Author Topic: Prompt Books: Blocking Charts?  (Read 5183 times)

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Idleuphoria

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Prompt Books: Blocking Charts?
« on: Aug 21, 2006, 04:29 pm »
I am going to be a senior in High School, and I have been stage managing for three years, I have been looking around the site and noticeing that a lot of people make blocking notations in their scripts. I, however, dislike that because it gets very messy when you start to add and move cues to call for the show. I usually make maps, blocking charts of the actors movement. A top view of the stage and the basic set that either doesnt move for that scene or the whole show, and then write the line on which the actor moves underneath the map with initials for that character on the actual map of the stage. It turns out to be a rainbow map of what is going on for that scene. Is this unheard of? I find it easier to reteach slash teach people who missed,   the blocking this way simply because I am a visual learner. 
« Last Edit: Feb 11, 2008, 12:52 pm by PSMKay »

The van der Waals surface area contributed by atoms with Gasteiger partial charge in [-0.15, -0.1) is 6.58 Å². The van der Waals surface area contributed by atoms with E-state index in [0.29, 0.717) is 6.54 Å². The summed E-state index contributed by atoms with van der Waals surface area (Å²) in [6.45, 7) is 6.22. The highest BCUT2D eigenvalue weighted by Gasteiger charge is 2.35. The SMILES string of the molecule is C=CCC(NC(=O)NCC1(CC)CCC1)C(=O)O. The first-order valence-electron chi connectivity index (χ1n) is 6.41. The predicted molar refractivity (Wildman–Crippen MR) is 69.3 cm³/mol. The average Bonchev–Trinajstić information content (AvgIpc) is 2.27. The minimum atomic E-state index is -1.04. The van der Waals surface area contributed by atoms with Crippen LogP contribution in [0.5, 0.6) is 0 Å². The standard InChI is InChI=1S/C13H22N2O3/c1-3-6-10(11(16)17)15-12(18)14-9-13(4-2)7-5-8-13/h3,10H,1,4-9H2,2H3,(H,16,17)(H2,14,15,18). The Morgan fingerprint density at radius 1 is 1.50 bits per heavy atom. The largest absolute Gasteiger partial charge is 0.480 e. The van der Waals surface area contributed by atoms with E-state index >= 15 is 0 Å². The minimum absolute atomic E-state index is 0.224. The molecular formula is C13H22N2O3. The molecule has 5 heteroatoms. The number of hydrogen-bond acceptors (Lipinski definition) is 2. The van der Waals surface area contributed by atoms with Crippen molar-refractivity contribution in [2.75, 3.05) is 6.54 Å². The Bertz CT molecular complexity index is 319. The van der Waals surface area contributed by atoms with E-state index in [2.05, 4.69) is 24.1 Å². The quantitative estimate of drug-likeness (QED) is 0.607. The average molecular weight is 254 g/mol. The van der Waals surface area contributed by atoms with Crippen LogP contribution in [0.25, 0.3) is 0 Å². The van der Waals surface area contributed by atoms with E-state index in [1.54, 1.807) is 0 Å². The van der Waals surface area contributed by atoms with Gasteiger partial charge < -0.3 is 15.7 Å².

stagemonkey

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Re: Blocking Charts?
« Reply #1 on: Aug 21, 2006, 05:51 pm »
It is not unheard of. I am actually doing my first show now where I am trying to use blocking maps as you put it and it is very useful in my mind.  When you open my script you will see on the left side 4 boxes of the scenic layout and on the right the text laid out in space and half formatting.  Then under the text i will have noted something like "------> door" meaning the one speaking is crossing to the door, then on the map I have their initials with an arrow to the door.  Then in the Left margin i just put a little 1, 2, 3, or 4 to signify that from that point down is that number map you need to look at.  This way i dont clog up the maps with lines which makes them simple.  Then my maps shows more of just hte crosses where as under the text I can be like "picks up prop" "jumps up" etc something more descriptive like "sumnersalts backwards to door."

Ultimately I think no way is unheard of as every stage manager will have their own way of doing it that works best for them and the show they are doing.